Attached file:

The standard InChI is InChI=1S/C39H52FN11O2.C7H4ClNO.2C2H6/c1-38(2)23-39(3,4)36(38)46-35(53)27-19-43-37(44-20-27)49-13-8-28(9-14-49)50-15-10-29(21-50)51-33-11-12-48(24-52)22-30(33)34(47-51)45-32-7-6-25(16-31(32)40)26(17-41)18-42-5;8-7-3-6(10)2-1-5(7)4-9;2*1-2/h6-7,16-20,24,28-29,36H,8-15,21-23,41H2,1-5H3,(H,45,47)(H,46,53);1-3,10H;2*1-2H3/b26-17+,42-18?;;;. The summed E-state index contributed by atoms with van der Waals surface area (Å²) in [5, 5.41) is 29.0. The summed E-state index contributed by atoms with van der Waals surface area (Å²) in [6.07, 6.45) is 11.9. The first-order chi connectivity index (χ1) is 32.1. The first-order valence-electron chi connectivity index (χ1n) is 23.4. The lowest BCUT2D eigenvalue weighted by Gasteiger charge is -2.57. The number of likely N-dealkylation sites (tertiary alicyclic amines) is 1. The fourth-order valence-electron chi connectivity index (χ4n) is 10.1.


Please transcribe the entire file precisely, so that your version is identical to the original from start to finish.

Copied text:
The standard InChI is InChI=1S/C39H52FN11O2.C7H4ClNO.2C2H6/c1-38(2)23-39(3,4)36(38)46-35(53)27-19-43-37(44-20-27)49-13-8-28(9-14-49)50-15-10-29(21-50)51-33-11-12-48(24-52)22-30(33)34(47-51)45-32-7-6-25(16-31(32)40)26(17-41)18-42-5;8-7-3-6(10)2-1-5(7)4-9;2*1-2/h6-7,16-20,24,28-29,36H,8-15,21-23,41H2,1-5H3,(H,45,47)(H,46,53);1-3,10H;2*1-2H3/b26-17+,42-18?;;;. The summed E-state index contributed by atoms with van der Waals surface area (Å²) in [5, 5.41) is 29.0. The summed E-state index contributed by atoms with van der Waals surface area (Å²) in [6.07, 6.45) is 11.9. The first-order chi connectivity index (χ1) is 32.1. The first-order valence-electron chi connectivity index (χ1n) is 23.4. The lowest BCUT2D eigenvalue weighted by Gasteiger charge is -2.57. The number of likely N-dealkylation sites (tertiary alicyclic amines) is 1. The fourth-order valence-electron chi connectivity index (χ4n) is 10.1.